The FDA recently notified the medical industry of the risks of injuries caused by surgical staplers. On March 8, 2019, the FDA submitted a letter and announced that the FDA considered making an upgrade of surgical staplers from a Class I medical device to a Class II medical device. As a result, a classification upgrade will require manufacturers to prove the safety and effectiveness of surgical stapler device, and will require testing for performance and usability to determine safety.
Makers Of Surgical Staplers
Surgical staplers are common in different kinds of surgeries and surgical stapler use is increasing. American hospitals use surgical staplers primarily manufactured by either Ethicon (a subsidiary of Johnson & Johnson) or Covidien (a subsidiary of Medtronic). Consumers have already filed claims in Ethicon stapler lawsuits.
Surgical staplers operate similarly to a home, office, or construction staplers. Unlike other staplers, surgical staplers should be medically tested and approved for use during surgery. Surgical staples are used as an alternative to hand-stitching or suturing surgical incisions and openings.
Similar to home and office staplers, surgical staplers can jam, misfire, or fail to close staples. Unlike a consumer stapler, when a surgical stapler misfires or fails to close a staple it occurs near sensitive tissues and organs, causing further issues to the patient’s gastrointestinal tract, heart, lungs, or kidneys, and the consequences may be devastating. Surgical stapler malfunctions and failures may lead to death, sepsis, internal bleeding, the need for permanent ostomy “bag,” damage to internal organs, additional surgeries, and life-long nutritional and digestive issues. As a result, a patient may never be the same.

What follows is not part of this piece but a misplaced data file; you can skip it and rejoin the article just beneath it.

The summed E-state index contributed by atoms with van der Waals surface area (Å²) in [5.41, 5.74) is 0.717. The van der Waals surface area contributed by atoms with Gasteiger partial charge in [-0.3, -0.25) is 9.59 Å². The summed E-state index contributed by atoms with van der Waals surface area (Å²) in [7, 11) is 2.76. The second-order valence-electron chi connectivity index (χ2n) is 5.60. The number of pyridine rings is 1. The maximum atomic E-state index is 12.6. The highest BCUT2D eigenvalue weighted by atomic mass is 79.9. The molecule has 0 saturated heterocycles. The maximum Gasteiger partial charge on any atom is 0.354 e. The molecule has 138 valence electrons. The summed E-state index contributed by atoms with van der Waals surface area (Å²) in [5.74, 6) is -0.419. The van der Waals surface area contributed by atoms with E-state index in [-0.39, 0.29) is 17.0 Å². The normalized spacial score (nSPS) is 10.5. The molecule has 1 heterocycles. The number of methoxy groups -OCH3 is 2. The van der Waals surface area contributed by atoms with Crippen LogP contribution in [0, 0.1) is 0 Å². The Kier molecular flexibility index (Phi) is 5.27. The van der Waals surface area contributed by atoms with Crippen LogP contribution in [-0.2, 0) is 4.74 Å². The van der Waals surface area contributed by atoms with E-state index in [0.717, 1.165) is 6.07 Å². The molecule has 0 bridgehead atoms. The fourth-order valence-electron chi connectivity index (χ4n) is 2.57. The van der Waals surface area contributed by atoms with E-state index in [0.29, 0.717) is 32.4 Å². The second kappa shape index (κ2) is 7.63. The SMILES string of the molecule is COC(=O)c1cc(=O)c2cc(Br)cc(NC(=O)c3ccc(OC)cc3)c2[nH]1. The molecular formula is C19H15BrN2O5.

Surgical Stapler Consequences
Surgical staplers have a unique ability to harm patients. Misfired staples pose a unique threat because a misfired staple can embed in tissues or organs that were not intended to be stapled. If a staple fails to close or fails to completely seal a wound, bacteria can invade the wound, causing sepsis or infection. Moreover, internal organs systems can hemorrhage causing internal bleeding and damage. Surgical stapler failures may even occur multiple times in a row before doctor correction. Some surgical stapler injuries may be irreversible. In some surgeries where surgical staplers malfunction, an additional corrective surgery is required to fix the previous malfunction. Unfortunately, the damage and injury to a consumer from a pervious stapler malfunction may have already caused irreversible damage.
Common Surgical Stapler Injuries
Some injuries may include:
- Infection at the staple site
- Infection at the incision site
- Injuries that require revision surgeries.
- Internal bleeding
- Septic shock, which is an infection which reaches the bloodstream and travels to major organs.
- Stomach acid leaking from areas that reopen after the procedure
Frequently Asked Questions
What types of surgical staplers cause safety concerns?
Common surgical stapler safety concerns, include: defective surgical staples, operator error, misfiring, and malformed staples. Presently, surgical stapler injuries sustained due to operator error are leading to an influx in medical malpractice claims.
What types of injuries do surgical stapler malfunctions cause?
The FDA claims that surgical stapler malfunction can cause many injuries, including:
- Internal tissue damage
- Organ perforation
- Increased risk of cancer recurrence
- Wrongful death
News & Resources
Surgical Staple Injury | Surgical Stapler Malfunction | https://khn.org/news/more-than-half-of-surgical-stapler-malfunctions-went-to-hidden-fda-database/